The Accellion data breach that last year affected a variety of private- and public-sector organizations and compromised the personal data of millions of individuals could come to an $8.1 million resolution.

According to court documents in the case Stobbe v. Accellion, filed Wednesday in the U.S. District Court for the Northern District of California, the privately held file-sharing company (which rebranded as Kiteworks in October 2021) would be required to establish an $8.1 million cash fund in a proposed nationwide class-action settlement “to pay for valid claims, notice and administration costs, any service awards to the named plaintiffs, and any fee award and costs awarded by the court.”

The settlement would resolve only class claims against Accellion on behalf of all U.S. residents whose personal information was compromised in the attacks that targeted the file transfer appliance (FTA) systems of numerous high-profile Accellion customers. While the exact class size is unknown, 9.2 million class members are being notified, according to court documents.

The settlement would additionally provide “robust injunctive relief” that Accellion must implement for four years from the agreement’s effective date. Other proposed requirements mandate Accellion to:

  • Fully retire its FTA offering;
  • Maintain FedRAMP certification for its newer Kiteworks offering;
  • Expand its bug bounty program;
  • Provide annual cybersecurity training to all employees;
  • Employ personnel with formal responsibilities for cybersecurity; and
  • Periodically confirm compliance with the foregoing measures publicly on Accellion’s website.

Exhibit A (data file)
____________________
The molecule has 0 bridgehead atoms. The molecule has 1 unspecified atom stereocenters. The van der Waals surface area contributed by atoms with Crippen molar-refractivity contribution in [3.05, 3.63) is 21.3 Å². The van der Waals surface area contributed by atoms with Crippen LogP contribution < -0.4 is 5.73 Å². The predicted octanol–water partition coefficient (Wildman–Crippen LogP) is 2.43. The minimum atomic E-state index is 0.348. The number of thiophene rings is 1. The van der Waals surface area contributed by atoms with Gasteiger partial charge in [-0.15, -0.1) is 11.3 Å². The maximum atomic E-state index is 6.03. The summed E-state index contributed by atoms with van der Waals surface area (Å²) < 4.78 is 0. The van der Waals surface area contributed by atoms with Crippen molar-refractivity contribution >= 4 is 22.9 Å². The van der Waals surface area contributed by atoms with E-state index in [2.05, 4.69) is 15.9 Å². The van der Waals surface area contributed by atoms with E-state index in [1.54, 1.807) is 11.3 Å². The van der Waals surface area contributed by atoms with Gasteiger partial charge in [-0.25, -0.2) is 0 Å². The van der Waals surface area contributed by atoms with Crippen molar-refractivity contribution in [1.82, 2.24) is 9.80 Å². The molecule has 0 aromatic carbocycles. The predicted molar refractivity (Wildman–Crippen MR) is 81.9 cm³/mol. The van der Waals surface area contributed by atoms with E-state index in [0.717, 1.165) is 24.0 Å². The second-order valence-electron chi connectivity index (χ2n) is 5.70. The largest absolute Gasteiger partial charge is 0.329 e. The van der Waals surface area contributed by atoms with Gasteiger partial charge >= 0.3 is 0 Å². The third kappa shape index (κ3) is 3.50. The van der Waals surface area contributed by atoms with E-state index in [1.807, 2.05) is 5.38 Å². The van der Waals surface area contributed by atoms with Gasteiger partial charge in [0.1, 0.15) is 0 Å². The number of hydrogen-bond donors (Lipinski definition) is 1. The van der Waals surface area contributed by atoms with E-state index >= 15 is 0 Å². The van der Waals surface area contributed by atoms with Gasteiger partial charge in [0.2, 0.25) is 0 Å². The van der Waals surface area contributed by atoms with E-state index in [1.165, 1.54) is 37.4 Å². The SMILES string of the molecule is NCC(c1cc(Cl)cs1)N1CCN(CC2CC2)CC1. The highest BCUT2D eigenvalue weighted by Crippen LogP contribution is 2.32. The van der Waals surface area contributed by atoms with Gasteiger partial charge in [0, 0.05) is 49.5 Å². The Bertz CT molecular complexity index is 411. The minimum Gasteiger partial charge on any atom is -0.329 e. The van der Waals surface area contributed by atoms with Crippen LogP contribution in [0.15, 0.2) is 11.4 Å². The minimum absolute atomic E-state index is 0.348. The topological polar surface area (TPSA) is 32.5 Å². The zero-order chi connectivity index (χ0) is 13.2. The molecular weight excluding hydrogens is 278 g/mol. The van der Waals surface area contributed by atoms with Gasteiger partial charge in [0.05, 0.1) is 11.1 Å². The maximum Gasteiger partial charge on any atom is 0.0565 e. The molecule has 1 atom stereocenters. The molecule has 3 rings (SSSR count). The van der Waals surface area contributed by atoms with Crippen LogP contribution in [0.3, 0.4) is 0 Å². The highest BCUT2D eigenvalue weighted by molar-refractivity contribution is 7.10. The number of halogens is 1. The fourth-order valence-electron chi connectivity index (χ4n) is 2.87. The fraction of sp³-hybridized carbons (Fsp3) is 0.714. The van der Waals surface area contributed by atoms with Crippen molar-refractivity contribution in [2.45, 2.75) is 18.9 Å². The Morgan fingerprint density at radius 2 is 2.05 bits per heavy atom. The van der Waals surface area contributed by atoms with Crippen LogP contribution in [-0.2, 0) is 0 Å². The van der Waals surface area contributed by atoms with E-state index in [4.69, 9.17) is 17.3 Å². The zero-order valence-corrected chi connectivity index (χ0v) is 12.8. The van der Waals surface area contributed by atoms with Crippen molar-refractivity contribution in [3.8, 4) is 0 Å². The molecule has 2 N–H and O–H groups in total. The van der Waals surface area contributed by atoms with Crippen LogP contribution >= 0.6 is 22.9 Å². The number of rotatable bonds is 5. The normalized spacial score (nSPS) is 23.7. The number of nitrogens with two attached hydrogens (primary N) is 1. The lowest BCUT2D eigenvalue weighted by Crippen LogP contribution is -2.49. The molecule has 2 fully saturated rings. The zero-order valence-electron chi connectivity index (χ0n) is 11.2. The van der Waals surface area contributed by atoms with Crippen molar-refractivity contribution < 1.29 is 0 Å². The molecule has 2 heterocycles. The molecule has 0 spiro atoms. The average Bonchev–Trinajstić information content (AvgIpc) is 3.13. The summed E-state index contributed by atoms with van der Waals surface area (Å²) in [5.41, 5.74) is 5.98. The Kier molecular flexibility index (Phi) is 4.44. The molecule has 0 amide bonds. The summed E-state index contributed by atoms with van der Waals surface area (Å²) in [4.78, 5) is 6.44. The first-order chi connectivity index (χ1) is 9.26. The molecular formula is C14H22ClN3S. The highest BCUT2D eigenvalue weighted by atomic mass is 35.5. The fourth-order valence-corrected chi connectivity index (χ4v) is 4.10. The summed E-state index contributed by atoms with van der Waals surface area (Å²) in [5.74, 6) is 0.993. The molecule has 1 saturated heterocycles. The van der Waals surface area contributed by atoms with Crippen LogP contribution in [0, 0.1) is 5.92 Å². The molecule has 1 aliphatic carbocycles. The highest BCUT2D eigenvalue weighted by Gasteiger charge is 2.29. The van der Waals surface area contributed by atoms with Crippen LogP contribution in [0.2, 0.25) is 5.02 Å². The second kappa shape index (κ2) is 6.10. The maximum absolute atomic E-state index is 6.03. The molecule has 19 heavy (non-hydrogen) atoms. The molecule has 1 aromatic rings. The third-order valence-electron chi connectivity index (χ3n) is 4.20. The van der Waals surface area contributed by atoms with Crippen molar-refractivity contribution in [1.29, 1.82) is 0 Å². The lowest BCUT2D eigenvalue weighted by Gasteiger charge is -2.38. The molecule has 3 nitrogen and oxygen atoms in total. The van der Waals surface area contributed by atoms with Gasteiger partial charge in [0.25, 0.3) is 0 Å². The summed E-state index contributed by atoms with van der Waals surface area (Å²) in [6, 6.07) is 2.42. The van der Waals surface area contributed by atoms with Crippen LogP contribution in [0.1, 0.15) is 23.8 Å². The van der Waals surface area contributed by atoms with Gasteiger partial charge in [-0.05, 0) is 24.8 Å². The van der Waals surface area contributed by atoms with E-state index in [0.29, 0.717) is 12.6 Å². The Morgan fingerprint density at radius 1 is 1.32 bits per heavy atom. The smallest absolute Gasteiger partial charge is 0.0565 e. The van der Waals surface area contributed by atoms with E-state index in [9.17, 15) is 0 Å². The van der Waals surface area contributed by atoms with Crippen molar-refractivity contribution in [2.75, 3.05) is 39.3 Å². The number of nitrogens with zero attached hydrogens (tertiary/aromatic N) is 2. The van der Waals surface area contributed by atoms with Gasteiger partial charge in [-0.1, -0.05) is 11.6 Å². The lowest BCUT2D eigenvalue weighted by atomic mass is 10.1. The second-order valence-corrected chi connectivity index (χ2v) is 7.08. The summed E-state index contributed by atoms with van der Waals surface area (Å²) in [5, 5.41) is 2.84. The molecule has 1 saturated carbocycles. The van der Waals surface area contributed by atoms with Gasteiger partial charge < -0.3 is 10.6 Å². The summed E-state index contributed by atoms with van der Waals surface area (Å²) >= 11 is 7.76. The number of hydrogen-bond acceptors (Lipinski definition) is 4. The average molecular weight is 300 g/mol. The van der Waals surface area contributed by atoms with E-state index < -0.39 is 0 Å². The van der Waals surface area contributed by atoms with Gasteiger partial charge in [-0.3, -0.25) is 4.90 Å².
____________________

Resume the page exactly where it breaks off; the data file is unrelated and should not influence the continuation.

In May 2021, Accellion announced approximately 75 percent of FTA customers affected by the breach already had migrated from its legacy product to the Kiteworks content firewall.

“Following the discovery of the zero-day vulnerability and prior to migrating, we offered FTA customers free forensic assistance, as well as an independent forensic analysis by FireEye Mandiant, access to Accellion senior management, migration services to Kiteworks, or migration assistance to customers who elected to terminate their relationship with Accellion,” said Accellion Chief Executive Jonathan Yaron in a press release at the time.

Massive breach

In mid-December 2020, Accellion notified customers that a data breach had compromised client data through certain vulnerabilities in its FTA software. While Accellion initially claimed it patched the FTA vulnerability within 72 hours, it later announced discovering new vulnerabilities. Authorities later determined the attacks were carried out by the Clop ransomware gang.

The breach was massive in nature, resulting in sensitive data being stolen from multiple government organizations; law firms; and companies in the healthcare, telecommunications, financial services, retail, energy, and higher education sectors.

Among Accellion’s high-profile clients that issued statements disclosing the breach included Bombardier, Kroger, Royal Dutch Shell, University of California, Stanford University, the University of Colorado, the Reserve Bank of New Zealand, and more. The U.S. Department of Health and Human Services warned of numerous healthcare organizations impacted.

The resulting class-action lawsuit asserted claims of negligence; invasion of privacy; and violations of various consumer protection laws, including the California Consumer Privacy Act (CCPA). Specifically, the complaint alleged Accellion failed to implement and maintain adequate data security practices to safeguard personal information; prevent the FTA data breach; detect security vulnerabilities leading to the data breach; and disclose its data security practices were inadequate.

Court documents state, “Accellion has denied all the allegations and any liability and maintains that it did not owe a legal duty of care to plaintiffs and acted reasonably.”

The Accellion data breach that last year affected a variety of private- and public-sector organizations and compromised the personal data of millions of individuals could come to an $8.1 million resolution.